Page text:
each breath by counting each inhalation and exhalation. Try to
count to ten--breathing in, one; breathing out, two; and so on.
Whenever the mind wanders off to the thoughts of the future
or past, gently bring it back to the breath and start over at one.
If you can actually stay with the breath all the way to ten, start
over again at one."

This turned out to be the beginning of a meditation practice
that would prove to be one of the main focuses of my life.

I remained incarcerated until a little after I turned eighteen,
about nine months. Meditation was helpful, but for the first
couple of years I practiced only occasionally. I still thought
that perhaps it was the drugs that had been the real problem.
But after having stayed drug free and completely sober for
almost two years, I came to the understanding that the causes
of suffering in my life were rooted well below the surface
manifestations of addiction.

I came to the realization that the only thing that had ever
truly alleviated confusion and suffering in my life was meditation. So I began to explore the possibility of finding a
spiritual solution to my living crisis. One of the foundational
experiences of my early spiritual exploration was the twelve-step process of recovery from alcoholism and addiction.
Although I had been sober for a couple of years and was
attending twelve-step meetings regularly, I had never truly
attempted to practice the principles of the steps, which
together form a practical spiritual and psychological process.
In 1990, I began to do what was suggested in the recovery
program, which consisted of prayer, meditation, personal
inventories, and amends.

Simultaneously, I began attending Buddhist meditation
retreats and studying the ancient wisdom of the Eastern spiritual traditions. This was very helpful to me, because the
twelve-step view of an externalized "higher power" had
always proven difficult to accept. After a couple of years of
shopping around in the spiritual supermarket of New Age
American spiritual interpretations of the Buddhist, Hindu, and
Sufi traditions of the East, and a short stint in a confused and
corrupted cult, I came to fi nd that the teachings of the Buddha,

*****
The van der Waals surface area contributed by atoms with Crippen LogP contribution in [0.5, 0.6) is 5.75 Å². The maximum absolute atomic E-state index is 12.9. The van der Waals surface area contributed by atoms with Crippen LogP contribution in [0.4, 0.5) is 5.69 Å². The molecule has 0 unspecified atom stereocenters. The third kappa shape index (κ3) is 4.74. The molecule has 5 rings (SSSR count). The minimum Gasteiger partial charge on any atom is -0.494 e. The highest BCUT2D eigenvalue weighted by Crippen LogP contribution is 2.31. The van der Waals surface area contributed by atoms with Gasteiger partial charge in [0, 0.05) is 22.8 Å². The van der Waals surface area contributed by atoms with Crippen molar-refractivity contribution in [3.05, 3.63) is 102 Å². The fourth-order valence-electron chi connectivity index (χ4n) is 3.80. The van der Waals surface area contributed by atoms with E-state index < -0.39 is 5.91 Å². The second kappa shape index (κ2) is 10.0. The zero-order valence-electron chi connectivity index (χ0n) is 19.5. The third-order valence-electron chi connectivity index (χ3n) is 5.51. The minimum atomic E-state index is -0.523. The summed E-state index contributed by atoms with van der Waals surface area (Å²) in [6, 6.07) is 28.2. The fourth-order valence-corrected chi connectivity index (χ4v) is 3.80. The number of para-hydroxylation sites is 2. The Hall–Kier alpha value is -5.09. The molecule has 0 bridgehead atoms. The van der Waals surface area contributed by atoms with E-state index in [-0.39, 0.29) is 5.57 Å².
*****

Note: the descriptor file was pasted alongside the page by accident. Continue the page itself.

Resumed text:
as originally taught (that is, pre-Mahayana Buddhism), were
what resonated with me the most.

Over the past twenty years I have been committed to studying and practicing the path of the Buddha. This practice has
taken the form of numerous silent meditation retreats, ranging
from a week to three months in length. It has also taken me,
several times, to the monasteries of Southeast Asia and the
pilgrimage sites of ancient India.

About ten years into my practice I began teaching meditation classes in the same juvenile hall in which I been incarcerated when I began this path. Having dropped out of school as
a teenager, I also began studying at the local junior college and
eventually moved on to earn a bachelor's degree and then a
master's degree in counseling psychology.

In 2000, one of my teachers, Jack Kornfield, invited me to
join a small group of Buddhist teachers to be trained over a
four- or five-year period. That experience of mentorship, education, support, and encouragement proved to be transformative and became the foundation for expanding my ability to
translate my personal spiritual experiences into the language
and form of guiding others through the process of awakening.
My practice and study under Jack, as well as others, connects
me to an unbroken lineage of Buddhist practitioners that leads
all the way back to Sid.

For the past few years I have been engaged in teaching, writ-
ing, and counseling. My aim is to use my early life's experiences to serve youth in juvenile halls, men in prison, and my
generation on the streets and in society, and to do my best to
make the teachings and practices of the Buddha accessible and
available to all who are interested. In 2003 my memoir,
Dharma Punx, was published. That book related my personal
experience of how spiritual practice and service transformed
my attitude and outlook on life.

This blog is my offering to you of the path that I walk, the
path of the spiritual revolutionary. Please keep an eye out for the
weekly postings that will offer the teachings and practices that I
am referring to.